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By Pete Vonder Haar | August 18, 2007

The sporting world has known its share of classic rivalries: Ali and Foreman, Evert and Navratilova, Barkley and Godzilla. To this storied pantheon of titans we can now add Billy Mitchell and Steve Wiebe, the crème de la crème of competitive Donkey Kong players.

“The King of Kong” begins by tracing the history of competitive video gaming, which arguably began in 1982. Mitchell, in his early 20s at the time, racked up the world record score on Donkey Kong (over 800,000 points). Mitchell’s record stood, undisturbed, until 2005. That’s when Redmond, Washington’s Wiebe, recently laid off from Boeing, happened upon the online video game records repository Twin Galaxies and saw Mitchell’s score. In spite of having a wife and kids, and looking for a way to turn around a run of bad luck dating back to high school, Wiebe decided he have a go at the record.

Director Seth Gordon couldn’t have put together two more diametrically opposed rivals if he tried. Mitchell, currently a restaurateur who still wears his hair and dresses like its 1985, is such a monumental douchebag of a human being that, if “The King of Kong” ever gets remade as a narrative feature as rumored, no one will accept his character. His ego and sense of self-satisfaction at being the biggest fish in the relatively small world of competitive classic videogaming are laughable, yet his villainy (cozying up to Twin Galaxies founder Walter Day, submitting suspicious tapes of his video game achievements) is undeniable.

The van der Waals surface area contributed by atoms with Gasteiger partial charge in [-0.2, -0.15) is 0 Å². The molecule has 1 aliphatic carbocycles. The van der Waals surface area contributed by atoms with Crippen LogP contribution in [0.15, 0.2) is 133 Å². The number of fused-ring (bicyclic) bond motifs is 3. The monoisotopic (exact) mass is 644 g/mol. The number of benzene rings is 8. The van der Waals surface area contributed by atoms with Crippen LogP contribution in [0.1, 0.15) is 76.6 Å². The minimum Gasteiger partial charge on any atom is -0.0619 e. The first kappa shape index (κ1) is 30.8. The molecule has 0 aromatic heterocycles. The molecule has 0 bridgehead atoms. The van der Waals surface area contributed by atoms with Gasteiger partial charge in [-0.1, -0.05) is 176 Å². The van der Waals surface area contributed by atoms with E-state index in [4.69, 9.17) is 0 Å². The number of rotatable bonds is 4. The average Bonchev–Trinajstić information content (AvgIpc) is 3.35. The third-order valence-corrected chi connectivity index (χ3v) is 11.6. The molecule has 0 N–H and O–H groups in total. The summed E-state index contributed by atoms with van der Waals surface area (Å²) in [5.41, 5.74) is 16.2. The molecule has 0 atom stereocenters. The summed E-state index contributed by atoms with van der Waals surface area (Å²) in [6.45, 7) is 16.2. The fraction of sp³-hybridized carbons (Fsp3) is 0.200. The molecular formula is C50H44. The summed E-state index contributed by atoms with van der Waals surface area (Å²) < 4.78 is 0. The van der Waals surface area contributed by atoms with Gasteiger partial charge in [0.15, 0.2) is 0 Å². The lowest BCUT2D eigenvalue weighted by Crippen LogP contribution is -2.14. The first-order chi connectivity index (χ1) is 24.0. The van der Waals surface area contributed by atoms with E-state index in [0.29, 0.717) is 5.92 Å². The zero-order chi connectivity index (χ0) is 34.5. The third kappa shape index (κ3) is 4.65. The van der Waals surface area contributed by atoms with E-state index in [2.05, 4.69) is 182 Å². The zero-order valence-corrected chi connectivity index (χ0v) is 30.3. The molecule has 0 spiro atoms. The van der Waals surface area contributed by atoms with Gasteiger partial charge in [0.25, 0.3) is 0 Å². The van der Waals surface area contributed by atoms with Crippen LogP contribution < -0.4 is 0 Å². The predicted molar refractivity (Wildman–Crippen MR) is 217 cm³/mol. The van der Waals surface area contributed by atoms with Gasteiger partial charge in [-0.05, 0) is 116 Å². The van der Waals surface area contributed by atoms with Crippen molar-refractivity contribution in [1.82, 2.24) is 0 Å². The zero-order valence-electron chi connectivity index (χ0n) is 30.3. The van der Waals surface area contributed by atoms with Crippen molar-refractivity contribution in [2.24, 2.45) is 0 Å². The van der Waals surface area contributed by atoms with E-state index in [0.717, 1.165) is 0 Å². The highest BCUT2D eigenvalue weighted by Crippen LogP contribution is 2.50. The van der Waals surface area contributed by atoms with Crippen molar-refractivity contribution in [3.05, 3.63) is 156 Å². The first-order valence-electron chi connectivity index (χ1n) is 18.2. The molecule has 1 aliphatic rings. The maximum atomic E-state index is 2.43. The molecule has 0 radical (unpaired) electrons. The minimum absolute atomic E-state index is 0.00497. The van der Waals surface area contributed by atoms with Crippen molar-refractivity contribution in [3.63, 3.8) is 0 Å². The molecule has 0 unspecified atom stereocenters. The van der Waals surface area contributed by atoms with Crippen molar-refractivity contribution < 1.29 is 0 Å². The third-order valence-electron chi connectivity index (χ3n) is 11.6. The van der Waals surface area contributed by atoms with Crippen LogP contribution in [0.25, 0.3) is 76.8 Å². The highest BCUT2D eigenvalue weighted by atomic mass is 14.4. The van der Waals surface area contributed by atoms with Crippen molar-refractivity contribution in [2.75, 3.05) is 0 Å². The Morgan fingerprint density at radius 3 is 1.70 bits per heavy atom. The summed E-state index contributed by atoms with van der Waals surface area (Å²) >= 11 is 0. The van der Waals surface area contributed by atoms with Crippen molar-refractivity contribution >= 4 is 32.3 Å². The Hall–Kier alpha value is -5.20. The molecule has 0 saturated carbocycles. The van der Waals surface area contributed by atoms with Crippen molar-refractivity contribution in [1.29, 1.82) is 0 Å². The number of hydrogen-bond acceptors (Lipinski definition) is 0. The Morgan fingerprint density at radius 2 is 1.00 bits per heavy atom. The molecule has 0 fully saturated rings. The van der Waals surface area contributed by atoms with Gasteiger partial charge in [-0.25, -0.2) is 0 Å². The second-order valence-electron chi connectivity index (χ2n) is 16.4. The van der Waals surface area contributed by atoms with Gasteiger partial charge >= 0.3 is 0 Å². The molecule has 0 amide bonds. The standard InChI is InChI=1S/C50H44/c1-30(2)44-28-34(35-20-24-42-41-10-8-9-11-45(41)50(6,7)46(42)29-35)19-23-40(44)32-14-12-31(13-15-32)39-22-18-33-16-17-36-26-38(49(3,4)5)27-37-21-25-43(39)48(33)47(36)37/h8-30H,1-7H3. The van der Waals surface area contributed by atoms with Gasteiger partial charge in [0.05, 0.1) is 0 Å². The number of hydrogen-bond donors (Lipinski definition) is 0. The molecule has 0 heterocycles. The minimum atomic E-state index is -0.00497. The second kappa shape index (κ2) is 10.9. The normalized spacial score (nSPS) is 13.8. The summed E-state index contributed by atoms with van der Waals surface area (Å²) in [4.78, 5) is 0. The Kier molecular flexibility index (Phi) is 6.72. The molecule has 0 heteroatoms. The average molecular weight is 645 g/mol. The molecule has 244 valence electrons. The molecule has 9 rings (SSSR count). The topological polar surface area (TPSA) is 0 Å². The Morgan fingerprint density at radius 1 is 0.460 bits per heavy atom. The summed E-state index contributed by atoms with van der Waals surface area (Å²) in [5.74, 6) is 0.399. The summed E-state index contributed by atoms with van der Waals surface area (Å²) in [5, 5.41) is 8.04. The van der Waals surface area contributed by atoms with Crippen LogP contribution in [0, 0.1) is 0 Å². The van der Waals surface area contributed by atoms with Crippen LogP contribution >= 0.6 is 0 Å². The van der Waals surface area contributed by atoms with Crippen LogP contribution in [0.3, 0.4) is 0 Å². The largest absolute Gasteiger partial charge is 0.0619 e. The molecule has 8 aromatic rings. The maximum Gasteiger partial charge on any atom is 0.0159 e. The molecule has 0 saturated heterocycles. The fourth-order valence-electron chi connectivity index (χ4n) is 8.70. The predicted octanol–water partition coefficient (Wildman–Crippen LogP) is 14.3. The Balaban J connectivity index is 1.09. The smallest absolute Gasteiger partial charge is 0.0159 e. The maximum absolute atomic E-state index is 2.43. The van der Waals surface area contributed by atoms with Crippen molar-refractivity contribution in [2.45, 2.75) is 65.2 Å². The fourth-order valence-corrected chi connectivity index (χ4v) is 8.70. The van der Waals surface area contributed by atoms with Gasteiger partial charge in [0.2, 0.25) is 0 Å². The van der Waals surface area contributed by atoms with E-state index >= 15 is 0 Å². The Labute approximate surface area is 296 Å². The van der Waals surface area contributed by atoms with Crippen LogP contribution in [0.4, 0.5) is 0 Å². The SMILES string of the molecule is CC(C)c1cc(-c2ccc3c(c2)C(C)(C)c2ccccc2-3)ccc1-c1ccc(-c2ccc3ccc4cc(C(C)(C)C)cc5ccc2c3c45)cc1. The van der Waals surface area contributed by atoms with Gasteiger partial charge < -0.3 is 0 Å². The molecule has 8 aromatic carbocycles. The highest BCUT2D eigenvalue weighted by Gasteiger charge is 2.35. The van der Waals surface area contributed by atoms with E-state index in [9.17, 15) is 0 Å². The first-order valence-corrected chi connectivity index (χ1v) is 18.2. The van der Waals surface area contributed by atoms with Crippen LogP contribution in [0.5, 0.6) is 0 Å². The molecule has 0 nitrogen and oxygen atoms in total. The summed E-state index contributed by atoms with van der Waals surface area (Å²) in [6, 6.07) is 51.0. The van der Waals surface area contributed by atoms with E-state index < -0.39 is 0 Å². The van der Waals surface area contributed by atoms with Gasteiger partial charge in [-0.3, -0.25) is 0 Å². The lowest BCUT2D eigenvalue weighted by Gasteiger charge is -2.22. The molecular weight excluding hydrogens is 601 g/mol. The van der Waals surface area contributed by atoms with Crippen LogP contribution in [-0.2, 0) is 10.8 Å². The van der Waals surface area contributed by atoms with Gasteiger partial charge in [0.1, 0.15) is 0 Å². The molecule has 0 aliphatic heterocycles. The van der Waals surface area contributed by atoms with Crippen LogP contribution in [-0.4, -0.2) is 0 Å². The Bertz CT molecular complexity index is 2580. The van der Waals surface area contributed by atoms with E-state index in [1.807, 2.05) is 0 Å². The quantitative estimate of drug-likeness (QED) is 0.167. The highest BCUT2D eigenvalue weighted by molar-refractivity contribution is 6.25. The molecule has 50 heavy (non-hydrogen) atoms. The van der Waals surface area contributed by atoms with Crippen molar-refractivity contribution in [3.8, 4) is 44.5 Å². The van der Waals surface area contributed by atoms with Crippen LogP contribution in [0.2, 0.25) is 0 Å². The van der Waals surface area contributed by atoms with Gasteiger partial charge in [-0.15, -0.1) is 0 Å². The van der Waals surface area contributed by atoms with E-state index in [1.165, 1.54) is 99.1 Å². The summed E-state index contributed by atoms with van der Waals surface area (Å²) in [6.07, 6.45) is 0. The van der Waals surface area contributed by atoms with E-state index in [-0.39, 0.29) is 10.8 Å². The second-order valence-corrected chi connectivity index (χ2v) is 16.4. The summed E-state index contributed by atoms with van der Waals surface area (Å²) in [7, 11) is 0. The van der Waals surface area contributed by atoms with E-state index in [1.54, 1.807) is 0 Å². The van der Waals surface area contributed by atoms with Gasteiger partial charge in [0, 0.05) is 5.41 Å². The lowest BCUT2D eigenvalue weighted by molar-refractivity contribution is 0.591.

Wiebe, on the other hand, is a guy who’s been kicked in the teeth more than most. He’s the character you can’t help but pull for, thrilling to his achievements (he scores over a million on Donkey Kong) and empathizing with his setbacks (the score is later invalidated). In the meantime, we meet other personalities in the competitive video gaming community (Mitchell protégé and archetypal game nerd Brian Kuh, the inexplicable Roy “Mr. Awesome” Shildt), and Wiebe’s family and friends, who don’t entirely understand his fixation, but support him nonetheless.

Gordon has made a most improbable film: a documentary – about frigging Donkey Kong of all things – that is as compelling and involving as the original “Rocky.” I can’t recommend “The King of Kong” highly enough. A doc that genuinely moves you is rare enough, one that – literally – makes you stand up and cheer is truly unique. It’s not just one of the best documentaries I’ve ever seen, it’s one of the best movies I’ve ever seen. Period.

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